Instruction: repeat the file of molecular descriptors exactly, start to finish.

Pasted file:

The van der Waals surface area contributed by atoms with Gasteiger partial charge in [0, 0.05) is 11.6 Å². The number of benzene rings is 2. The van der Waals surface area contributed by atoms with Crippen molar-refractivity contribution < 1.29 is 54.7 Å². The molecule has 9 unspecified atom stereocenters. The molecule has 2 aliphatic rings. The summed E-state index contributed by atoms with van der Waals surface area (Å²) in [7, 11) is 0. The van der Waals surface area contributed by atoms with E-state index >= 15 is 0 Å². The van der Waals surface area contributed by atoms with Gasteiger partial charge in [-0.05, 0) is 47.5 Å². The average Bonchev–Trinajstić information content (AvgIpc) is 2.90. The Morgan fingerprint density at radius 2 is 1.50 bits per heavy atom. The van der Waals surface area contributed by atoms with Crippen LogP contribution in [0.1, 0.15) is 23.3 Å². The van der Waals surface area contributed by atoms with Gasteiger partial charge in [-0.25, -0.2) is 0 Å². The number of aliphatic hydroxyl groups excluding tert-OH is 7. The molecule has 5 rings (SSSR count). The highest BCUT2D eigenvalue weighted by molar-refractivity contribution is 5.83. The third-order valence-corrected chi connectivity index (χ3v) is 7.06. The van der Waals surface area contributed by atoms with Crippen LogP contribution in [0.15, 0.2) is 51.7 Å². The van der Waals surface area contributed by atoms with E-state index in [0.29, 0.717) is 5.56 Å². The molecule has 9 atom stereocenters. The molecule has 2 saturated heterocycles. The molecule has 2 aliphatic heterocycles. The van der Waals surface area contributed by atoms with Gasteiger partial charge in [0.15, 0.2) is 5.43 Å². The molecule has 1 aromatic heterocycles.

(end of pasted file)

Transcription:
The van der Waals surface area contributed by atoms with Gasteiger partial charge in [0, 0.05) is 11.6 Å². The number of benzene rings is 2. The van der Waals surface area contributed by atoms with Crippen molar-refractivity contribution < 1.29 is 54.7 Å². The molecule has 9 unspecified atom stereocenters. The molecule has 2 aliphatic rings. The summed E-state index contributed by atoms with van der Waals surface area (Å²) in [7, 11) is 0. The van der Waals surface area contributed by atoms with E-state index >= 15 is 0 Å². The van der Waals surface area contributed by atoms with Gasteiger partial charge in [-0.05, 0) is 47.5 Å². The average Bonchev–Trinajstić information content (AvgIpc) is 2.90. The Morgan fingerprint density at radius 2 is 1.50 bits per heavy atom. The van der Waals surface area contributed by atoms with Crippen LogP contribution in [0.1, 0.15) is 23.3 Å². The van der Waals surface area contributed by atoms with Gasteiger partial charge in [-0.25, -0.2) is 0 Å². The number of aliphatic hydroxyl groups excluding tert-OH is 7. The molecule has 5 rings (SSSR count). The highest BCUT2D eigenvalue weighted by molar-refractivity contribution is 5.83. The third-order valence-corrected chi connectivity index (χ3v) is 7.06. The van der Waals surface area contributed by atoms with Crippen LogP contribution in [0.15, 0.2) is 51.7 Å². The van der Waals surface area contributed by atoms with E-state index in [0.29, 0.717) is 5.56 Å². The molecule has 9 atom stereocenters. The molecule has 2 saturated heterocycles. The molecule has 2 aliphatic heterocycles. The van der Waals surface area contributed by atoms with Gasteiger partial charge in [0.15, 0.2) is 5.43 Å². The molecule has 1 aromatic heterocycles.